World’s Easiest Baked Beans

I used to hate beans. As in never ate them. They had weird, leathery skins and crumbly, dry insides. So baked beans were never on my radar. I think I’d been convinced to try the merest taste of some as a child, but it was sauce only. It was exceedingly sweet, or perhaps unexpectedly so. In either event, it was a no-go situation. Kids, in my admittedly limited experience, are creatures of blacks and whites; savoury is for supper and sweet is for dessert, and never the twain shall meet.

Fast-forward to adulthood, when my husband-to-be finds out I’ve never eaten baked beans – a staple of his own childhood. He insists I give them another go, while I insist (as vehemently) that they had their shot and missed out. I can’t remember how I was convinced, only that it happened. We got a canned version, spiked with chipotle, which we garnished liberally with sliced hot dogs. In that instant, my mind was changed.

The beans were pleasantly creamy in texture, not the crumbly dryness I remembered from my youth. The sauce wasn’t overly sweet, and was strongly smokey with a distinctly discernable spice from the chiles. From that moment, I knew I would one day create my own recipe for baked beans.

A crucial first step to crafting one’s own recipe is to begin with other people’s recipes. My go to for some time was from the Good Eats cookbook trilogy (volume two, if memory serves). While I can’t say I ever followed it to the letter, it did serve to build my understanding of correct proportions, of the flavour profile and method one can use to obtain a serviceable sweet-yet-savoury pot of beans. That said, the particular recipe was strongly flawed for my tastes.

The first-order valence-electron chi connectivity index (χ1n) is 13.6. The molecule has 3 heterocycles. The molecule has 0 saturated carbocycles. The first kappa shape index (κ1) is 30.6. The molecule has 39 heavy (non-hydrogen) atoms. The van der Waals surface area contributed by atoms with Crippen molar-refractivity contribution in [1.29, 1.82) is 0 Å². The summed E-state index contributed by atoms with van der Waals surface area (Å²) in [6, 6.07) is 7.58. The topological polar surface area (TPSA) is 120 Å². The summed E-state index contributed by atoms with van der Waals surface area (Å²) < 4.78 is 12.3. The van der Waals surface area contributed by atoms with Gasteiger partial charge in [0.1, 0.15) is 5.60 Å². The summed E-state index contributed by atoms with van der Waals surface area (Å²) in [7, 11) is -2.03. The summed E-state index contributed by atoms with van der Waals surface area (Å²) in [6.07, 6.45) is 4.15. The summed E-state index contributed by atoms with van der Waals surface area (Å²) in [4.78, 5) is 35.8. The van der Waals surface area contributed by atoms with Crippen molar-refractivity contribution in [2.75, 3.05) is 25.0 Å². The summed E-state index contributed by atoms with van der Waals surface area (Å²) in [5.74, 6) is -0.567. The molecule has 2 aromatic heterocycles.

More time passed. My brain was allowed to cogitate on the problem for quite some time. In fact, I can’t remember the last pot of beans I made before this one. Oh, we’ve eaten lots of beans, made in a variety of ways, but none were baked. Frankly, it’s been worth the wait. Not only is this recipe seriously tasty, it’s just about as easy as cooking gets short of opening a can. Sure, it takes a few hours to do its thing in the oven, but that just means you can kick back and read a book before supper. And I will give this another go using the pressure cooker, so stay tuned for updated method and cooktime.

Alright, let’s get this show on the road!

Emily’s Signature Baked Beans

500gr (dry weight) kidney-type beans (red, white, cranberry or any mix thereof)

1C diced onions

1 tsp each sea salt, garlic powder, ancho powder, smoked paprika, ground coriander and chili flakes

10 grinds black pepper (about 1/4 tsp)

3 tsp (1 Tbsp) salt-free chili powder

1 14oz can diced pineapple in juice

1 16oz can no-salt diced tomatoes, in juice

1/2 can tomato paste (about 1/4C)

4C water or broth

Optional: 2-3 tsp pickled pepper brine or vinegar-based hot sauce

  1. Make a brine from 1L water and 1 Tbsp Kosher salt. Soak the beans for at least 1 hour, or up to overnight. A longer soak will mean less cooking time, to a point. Rinse and drain.
  2. Heat oven to 250F, with the rack set to admit a large Dutch oven.
  3. Heat large Dutch oven on a medium low burner with a couple glugs of oil. Sweat off the onions until soft and translucent.
  4. Turn up the heat to medium high. Add salt and spices, stirring to keep them from burning. Cook about 1 minute, or until fragrant.
  5. Add beans to the pot, stirring to coat with spices. Pour in pineapple, tomatoes, paste and water. Stir well. Clamp the lid on.
  6. Bring the pot to a low boil. Hoist into the oven and bake for about 3 hours*, or until beans are tender.

Enjoy hot or cold, with crusty bread.

*If you’ve soaked your beans overnight, I’d start with 1 hour, then test and add time as needed.

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